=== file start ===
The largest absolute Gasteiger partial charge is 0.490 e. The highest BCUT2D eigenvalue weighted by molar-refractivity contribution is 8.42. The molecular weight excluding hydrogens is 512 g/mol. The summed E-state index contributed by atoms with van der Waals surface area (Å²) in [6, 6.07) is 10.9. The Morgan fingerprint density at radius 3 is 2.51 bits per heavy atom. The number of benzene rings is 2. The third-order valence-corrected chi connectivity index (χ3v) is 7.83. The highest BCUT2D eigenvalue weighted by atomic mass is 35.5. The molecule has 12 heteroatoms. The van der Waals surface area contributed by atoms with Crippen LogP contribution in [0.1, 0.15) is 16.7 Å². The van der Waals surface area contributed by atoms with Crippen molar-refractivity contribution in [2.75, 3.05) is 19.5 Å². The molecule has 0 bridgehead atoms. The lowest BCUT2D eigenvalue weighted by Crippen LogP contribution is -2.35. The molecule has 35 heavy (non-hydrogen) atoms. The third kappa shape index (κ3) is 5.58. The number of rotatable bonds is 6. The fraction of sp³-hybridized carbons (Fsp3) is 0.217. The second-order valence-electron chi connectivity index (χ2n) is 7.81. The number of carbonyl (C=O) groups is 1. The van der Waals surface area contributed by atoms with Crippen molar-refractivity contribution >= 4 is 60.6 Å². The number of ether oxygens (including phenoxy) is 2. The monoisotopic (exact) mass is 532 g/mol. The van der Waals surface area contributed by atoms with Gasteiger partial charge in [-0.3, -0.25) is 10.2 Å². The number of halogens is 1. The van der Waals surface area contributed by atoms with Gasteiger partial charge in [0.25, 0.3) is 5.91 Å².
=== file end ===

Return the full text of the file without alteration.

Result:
The largest absolute Gasteiger partial charge is 0.490 e. The highest BCUT2D eigenvalue weighted by molar-refractivity contribution is 8.42. The molecular weight excluding hydrogens is 512 g/mol. The summed E-state index contributed by atoms with van der Waals surface area (Å²) in [6, 6.07) is 10.9. The Morgan fingerprint density at radius 3 is 2.51 bits per heavy atom. The number of benzene rings is 2. The third-order valence-corrected chi connectivity index (χ3v) is 7.83. The highest BCUT2D eigenvalue weighted by atomic mass is 35.5. The molecule has 12 heteroatoms. The van der Waals surface area contributed by atoms with Crippen LogP contribution in [0.1, 0.15) is 16.7 Å². The van der Waals surface area contributed by atoms with Crippen molar-refractivity contribution in [2.75, 3.05) is 19.5 Å². The molecule has 0 bridgehead atoms. The lowest BCUT2D eigenvalue weighted by Crippen LogP contribution is -2.35. The molecule has 35 heavy (non-hydrogen) atoms. The third kappa shape index (κ3) is 5.58. The number of rotatable bonds is 6. The fraction of sp³-hybridized carbons (Fsp3) is 0.217. The second-order valence-electron chi connectivity index (χ2n) is 7.81. The number of carbonyl (C=O) groups is 1. The van der Waals surface area contributed by atoms with Crippen molar-refractivity contribution >= 4 is 60.6 Å². The number of ether oxygens (including phenoxy) is 2. The monoisotopic (exact) mass is 532 g/mol. The van der Waals surface area contributed by atoms with Gasteiger partial charge in [-0.3, -0.25) is 10.2 Å². The number of halogens is 1. The van der Waals surface area contributed by atoms with Gasteiger partial charge in [0.25, 0.3) is 5.91 Å².